这些椭圆形建筑首次出现在战后的芬兰,那是一个充满实验精神的时代,新的潮流、新的生活方式和观点以前所未有的速度纷纷涌现。人们对科技重拾信心,经济获得前所未有的增长,人们也有了越来越多的度假时间,在这种情况下,芬兰建筑师 Matti Suuronen构思了一系列多用途的度假房屋。独特的设计,使这些建筑能够灵活适应不同的用途,易于运输、组装和拆除。

Suuronen built the first prototype in 1968 and named it Futuro. Grounded in mathematical theory, the spheroid structures feature an ellipsoid fiberglass and reinforced plastic shell, with oval-shaped windows, door handles, light fittings and even elliptic-shaped power sockets. He also designed some box-shaped Venturo houses that followed the same prefabricated concept.

1968 年,Matti Suuronen建成第一个原型,并命名为“Futuro”(未来)。这些椭圆形建筑基于数学理论建造,外壳使用玻璃纤维和增强塑料制成,并配有椭圆形的窗户、门把手、灯饰配件,甚至连电源插座都是椭圆形的。Matti Suuronen还根据同样的预制概念,设计了一些箱形“Venturo”房屋。

The unique UFO form of the Futuro houses fascinated many and they were to be licensed and mass-produced in 50 countries. They were a popular hit with the growing leisure class who could also adapt the modular structures to be ski cabins, bungalows, hunting and fishing lodges, gas stations, and more. However, only 100 made it through production as an oil crisis struck in the beginning of the 70’s, which culminated in petroleum shortages and elevated prices around the world. The oil shock made the plastics for these pod structures more expensive and Suuronen’s space-age vision of the future died before it had begun.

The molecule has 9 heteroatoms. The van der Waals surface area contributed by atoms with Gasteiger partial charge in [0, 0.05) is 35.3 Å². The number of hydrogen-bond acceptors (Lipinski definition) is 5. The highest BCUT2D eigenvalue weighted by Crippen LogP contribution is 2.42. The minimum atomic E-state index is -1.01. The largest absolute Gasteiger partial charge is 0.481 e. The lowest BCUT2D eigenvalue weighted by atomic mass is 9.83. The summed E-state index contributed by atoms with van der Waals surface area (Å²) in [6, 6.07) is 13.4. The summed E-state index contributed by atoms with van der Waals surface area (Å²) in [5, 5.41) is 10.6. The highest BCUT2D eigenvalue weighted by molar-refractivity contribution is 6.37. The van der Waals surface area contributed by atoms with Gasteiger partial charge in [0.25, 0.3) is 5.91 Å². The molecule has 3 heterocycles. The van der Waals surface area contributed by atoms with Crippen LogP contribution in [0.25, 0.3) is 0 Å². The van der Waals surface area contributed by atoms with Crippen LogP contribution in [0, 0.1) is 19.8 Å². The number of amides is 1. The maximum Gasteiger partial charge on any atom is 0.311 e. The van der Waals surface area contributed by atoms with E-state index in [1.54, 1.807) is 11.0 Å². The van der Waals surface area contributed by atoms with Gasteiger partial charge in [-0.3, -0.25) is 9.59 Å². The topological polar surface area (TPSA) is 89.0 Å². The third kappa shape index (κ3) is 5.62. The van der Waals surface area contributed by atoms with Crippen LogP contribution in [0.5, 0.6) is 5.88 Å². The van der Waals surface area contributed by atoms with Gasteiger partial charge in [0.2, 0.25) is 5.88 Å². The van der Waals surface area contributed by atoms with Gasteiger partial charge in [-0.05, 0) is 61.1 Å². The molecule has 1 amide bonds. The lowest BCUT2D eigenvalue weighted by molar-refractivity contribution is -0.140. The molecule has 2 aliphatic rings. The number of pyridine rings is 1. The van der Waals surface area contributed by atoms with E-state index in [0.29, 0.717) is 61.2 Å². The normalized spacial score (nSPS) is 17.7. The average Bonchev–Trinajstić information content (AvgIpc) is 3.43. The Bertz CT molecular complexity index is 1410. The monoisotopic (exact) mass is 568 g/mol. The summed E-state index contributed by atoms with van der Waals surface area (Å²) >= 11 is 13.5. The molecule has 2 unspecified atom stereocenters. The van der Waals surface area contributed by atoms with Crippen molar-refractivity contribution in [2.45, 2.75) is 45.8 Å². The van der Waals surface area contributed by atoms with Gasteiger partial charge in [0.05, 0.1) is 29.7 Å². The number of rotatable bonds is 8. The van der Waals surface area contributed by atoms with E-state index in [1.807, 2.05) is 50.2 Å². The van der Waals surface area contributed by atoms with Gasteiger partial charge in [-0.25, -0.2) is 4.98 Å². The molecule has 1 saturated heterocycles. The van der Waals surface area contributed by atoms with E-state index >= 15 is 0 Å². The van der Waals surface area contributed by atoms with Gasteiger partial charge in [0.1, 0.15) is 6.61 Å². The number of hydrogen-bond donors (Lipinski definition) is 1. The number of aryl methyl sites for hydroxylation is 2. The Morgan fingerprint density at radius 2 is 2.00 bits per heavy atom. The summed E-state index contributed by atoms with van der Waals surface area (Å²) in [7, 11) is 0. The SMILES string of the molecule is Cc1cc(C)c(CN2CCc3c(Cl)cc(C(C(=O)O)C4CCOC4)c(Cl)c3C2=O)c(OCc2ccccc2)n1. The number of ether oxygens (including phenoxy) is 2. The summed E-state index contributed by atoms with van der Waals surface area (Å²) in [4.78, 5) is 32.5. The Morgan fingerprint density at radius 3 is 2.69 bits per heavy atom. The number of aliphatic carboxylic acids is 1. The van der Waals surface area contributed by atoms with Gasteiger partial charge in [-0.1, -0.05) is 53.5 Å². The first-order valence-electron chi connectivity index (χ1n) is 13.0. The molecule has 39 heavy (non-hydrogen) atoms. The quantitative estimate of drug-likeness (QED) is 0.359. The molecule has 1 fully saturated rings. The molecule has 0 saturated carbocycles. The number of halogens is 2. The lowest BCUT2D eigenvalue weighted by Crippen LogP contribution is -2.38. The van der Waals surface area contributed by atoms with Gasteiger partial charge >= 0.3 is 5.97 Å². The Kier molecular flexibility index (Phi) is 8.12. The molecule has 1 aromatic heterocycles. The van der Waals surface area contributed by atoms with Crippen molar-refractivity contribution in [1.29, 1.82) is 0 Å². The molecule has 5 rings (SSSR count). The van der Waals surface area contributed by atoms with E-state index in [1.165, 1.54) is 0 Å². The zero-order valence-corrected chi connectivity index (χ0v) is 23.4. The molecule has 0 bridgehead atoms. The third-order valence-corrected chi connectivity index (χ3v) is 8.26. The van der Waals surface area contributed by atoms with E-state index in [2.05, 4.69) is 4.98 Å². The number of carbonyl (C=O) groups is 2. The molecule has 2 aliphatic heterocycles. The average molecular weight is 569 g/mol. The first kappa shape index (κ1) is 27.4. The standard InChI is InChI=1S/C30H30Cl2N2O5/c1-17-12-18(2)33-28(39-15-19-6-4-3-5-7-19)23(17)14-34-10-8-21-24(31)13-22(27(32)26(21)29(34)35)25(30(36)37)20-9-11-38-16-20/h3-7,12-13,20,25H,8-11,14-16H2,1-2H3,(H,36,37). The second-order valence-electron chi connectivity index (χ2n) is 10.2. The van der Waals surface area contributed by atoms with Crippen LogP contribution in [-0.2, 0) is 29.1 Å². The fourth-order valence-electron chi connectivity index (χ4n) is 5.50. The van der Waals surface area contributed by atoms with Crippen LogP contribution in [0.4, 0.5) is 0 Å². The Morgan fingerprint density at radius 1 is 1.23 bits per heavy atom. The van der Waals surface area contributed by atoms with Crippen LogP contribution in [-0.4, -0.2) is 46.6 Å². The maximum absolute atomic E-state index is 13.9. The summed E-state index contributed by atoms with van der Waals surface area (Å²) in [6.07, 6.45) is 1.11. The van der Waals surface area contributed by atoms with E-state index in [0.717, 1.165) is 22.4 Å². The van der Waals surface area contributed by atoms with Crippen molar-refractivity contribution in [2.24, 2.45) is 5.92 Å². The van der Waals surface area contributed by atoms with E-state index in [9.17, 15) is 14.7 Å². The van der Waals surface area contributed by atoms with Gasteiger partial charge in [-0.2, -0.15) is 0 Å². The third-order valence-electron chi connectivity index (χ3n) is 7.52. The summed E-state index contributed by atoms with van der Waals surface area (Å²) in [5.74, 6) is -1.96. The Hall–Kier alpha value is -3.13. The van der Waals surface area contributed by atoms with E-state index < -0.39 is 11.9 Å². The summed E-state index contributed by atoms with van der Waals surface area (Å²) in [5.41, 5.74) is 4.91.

Futuro飞碟式的独特形状吸引了很多人的注意,并申请了许可,准备在 50 个国家进行批量生产。越来越多的有闲阶级(leisure class,指拥有资产,生活以社交娱乐为主的阶级)喜欢上这种建筑,他们将这些模块化建筑用作滑雪小屋、度假小屋、狩猎和捕鱼旅馆、加油站等等。然而,最终只有 100 幢“Futuro”房屋得以被建造,1970 年代爆发的石油危机导致石油短缺,令世界各地的油价急剧上升。石油危机导致豆荚形建筑所需的塑料原材价格上涨,Suuronen对太空时代的未来愿景还没开始就已经夭折。

Over on the other side of the world, a few years later, an entrepreneurial Taiwanese businessman had audacious ambitions to use some of the same prefabricated pods to develop a seaside resort on the edge of the island. He had made his money with the popular soda Sarsaparilla and wanted to create a coastal holiday spot for the rich in Taiwan. However, although the pods were set up and inhabited for a short period of time, the fate of the flying saucer homes again ended in tragedy. The project was abandoned when the extreme weather and lack of interest scared off investors.